As hard as it is to give up the steed that carried you around the country for countless miles and smiles, there comes a time when you're ready for a new ride. The following bike-triangle adventure involves two MC industry veterans and an H-D FXRT, beginning in Sturgis via Massachusetts...before an unfortunate event in Daytona altered history.
In the badlands of South Dakota, Mark Shadley, riding his bubble-fairing-equipped rubber-mount, ran into motor guru Kendall Johnson. After they consumed a few cold beverages, the discussion between the two turned to the touring FXR and Mark wanting to build a new digger-style scoot around a Daytec cradle. Without hesitation, Kendall proposed a trade: the FXRT for a worked and polished 124ci motor. A deal was made, but Mark wouldn't be able to receive his motor until the following Daytona Bike Week, roughly seven months out.
Mark went back to his Whitman, MA, Shadley Bros do-it-all shop, where for more than 26 years he's been building custom cars and bikes. Autumn and winter came, as did falling leaves, rain, and ice. Aside from the ubiquitous holiday toy runs, there's not much to quench the motorcycle palate in that part of the world. However, when March rolls around, the pilgrimage (particularly for East Coasters) to Daytona signals the end of hibernation and battery tenders, along with the prospect of warm(er) and hospitable Florida and the upcoming riding season.
After the long journey, Mark looked forward to picking up his new motor and getting the project rolling. Unfortunately, some thieves broke into Kendall's trailer, taking the 124 and a whole lot more. On the upside, S&S; had recently unveiled a 145ci single-cam mill that Kendall was willing to supply. With the motor in the mail, so to speak, Mark was on his way to finally getting started on the bike.
With a Daytec swingarm frame in hand, Mark soon found that his first hurdle would be fitting the 145 between the framerails. Out came the torch to accommodate the taller motor. In the rear, Mark had to raise the backbone almost 2 inches and stretch it 7 inches while dropping the downtubes 2 inches. The entire 40-degree neck and radiused front section was handmade, while another 5 degrees would be added later through the raked triple-trees. That was just the beginning of the fab work, as most aftermarket parts did not fit the 145. He fabricated a dual-runner intake manifold to affix two S&S; carbs. Both Super Es breathe through dual Wimmer velocity stacks. A Dyna ignition fires unique Shadley Bros mini-coils that sit directly on each spark plug. Mark bent his own over/under pipes that frame the lines of the monster mill.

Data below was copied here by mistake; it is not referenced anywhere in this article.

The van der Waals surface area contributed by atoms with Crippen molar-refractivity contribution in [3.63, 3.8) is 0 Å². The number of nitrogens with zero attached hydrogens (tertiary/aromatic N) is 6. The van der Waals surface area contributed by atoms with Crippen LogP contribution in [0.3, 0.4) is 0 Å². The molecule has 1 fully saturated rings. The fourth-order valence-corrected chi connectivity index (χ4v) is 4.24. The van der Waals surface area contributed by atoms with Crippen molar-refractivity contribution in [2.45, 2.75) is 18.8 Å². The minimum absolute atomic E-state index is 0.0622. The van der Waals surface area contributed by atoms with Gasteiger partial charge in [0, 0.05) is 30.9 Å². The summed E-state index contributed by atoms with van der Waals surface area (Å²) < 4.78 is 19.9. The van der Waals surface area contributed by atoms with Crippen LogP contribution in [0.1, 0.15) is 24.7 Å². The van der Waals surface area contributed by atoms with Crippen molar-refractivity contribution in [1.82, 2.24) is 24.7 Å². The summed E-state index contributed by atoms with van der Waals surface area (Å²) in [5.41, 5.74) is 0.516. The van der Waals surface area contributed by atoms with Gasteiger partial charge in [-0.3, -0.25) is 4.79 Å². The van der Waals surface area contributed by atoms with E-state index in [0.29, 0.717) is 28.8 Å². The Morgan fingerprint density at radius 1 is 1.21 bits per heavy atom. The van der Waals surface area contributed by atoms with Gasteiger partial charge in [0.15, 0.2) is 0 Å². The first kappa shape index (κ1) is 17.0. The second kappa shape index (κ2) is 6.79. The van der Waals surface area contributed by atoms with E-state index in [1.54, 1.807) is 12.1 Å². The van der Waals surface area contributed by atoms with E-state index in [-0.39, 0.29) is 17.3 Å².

Hooking the power to the rear PM wheel is a right-side-drive Baker six-speed enclosed in the company's billet-aluminum cover. Further enhancing the sleek lines of the bike is a Baker slammed starter primary covering a special-construction Bandit clutch. Power from the tranny travels via belt to a PM combo pulley/brake rotor. The rotor portion is clamped by an inboard brake setup that not only slows the bike but keeps the left side of the 250-skinned wheel free from clutter. Another 18-inch PM wheel sits up front in the 41mm Perse/RaceTech forks complete with 13-inch full floating rotor and stout six-piston caliper.
Mark started with Russ Wernimont fender blanks to create the look he was going for. The rear fender, with internal struts, was modded to accept a frenched-in license plate and taillight, with a sleek tire-hugging unit used up front. A stretched and curved teardrop gas tank was made to follow the lines of the frame and accentuate the motor. Due to the carbs hugging the right side of the frame, the gas tank needed to be dimpled for clearance. Once all the skins were done, Shadley Bros shot the wine-colored paint, getting help from John Hartnett for the subtle graphics. Mark bent his own handlebars and provided a perch for a single Dakota Digital gauge. A single Ness mirror sits atop the left PM Contour control that features micro-switches with internal wiring.
After a year of build time, Mark and his buddies returned to the next Bike Week to put some miles on his new custom. Under Mark's humble, down-to-earth demeanor lies a madman when it comes to twisting the wick. If you can catch him cruising in Sturgis again this year, be sure to ask him about his next personal build.
|BUILD TIME||ONE YEAR|
|CLUTCH||BANDIT SPECIAL CONSTRUCTION|
|STRETCH||7 INCHES OUT, -2 INCHES DOWN|
|TRIPLE TREES||PERSE, 5-DEGREE|
|WHEELS, TIRES, AND BRAKES|
|PLATING/POLISHING||J-C CHROME & CUSTOM, NJ|
|FRONT FENDER||RWD/SHADLEY BROS|
|REAR FENDER||RWD/SHADLEY BROS|
|FENDER STRUTS||SHADLEY BROS|
|GAS TANK & CAP||SHADLEY BROS|
|HAND CONTROLS||PERFORMANCE MACHINE|
|FOOT CONTROLS||PERFORMANCE MACHINE|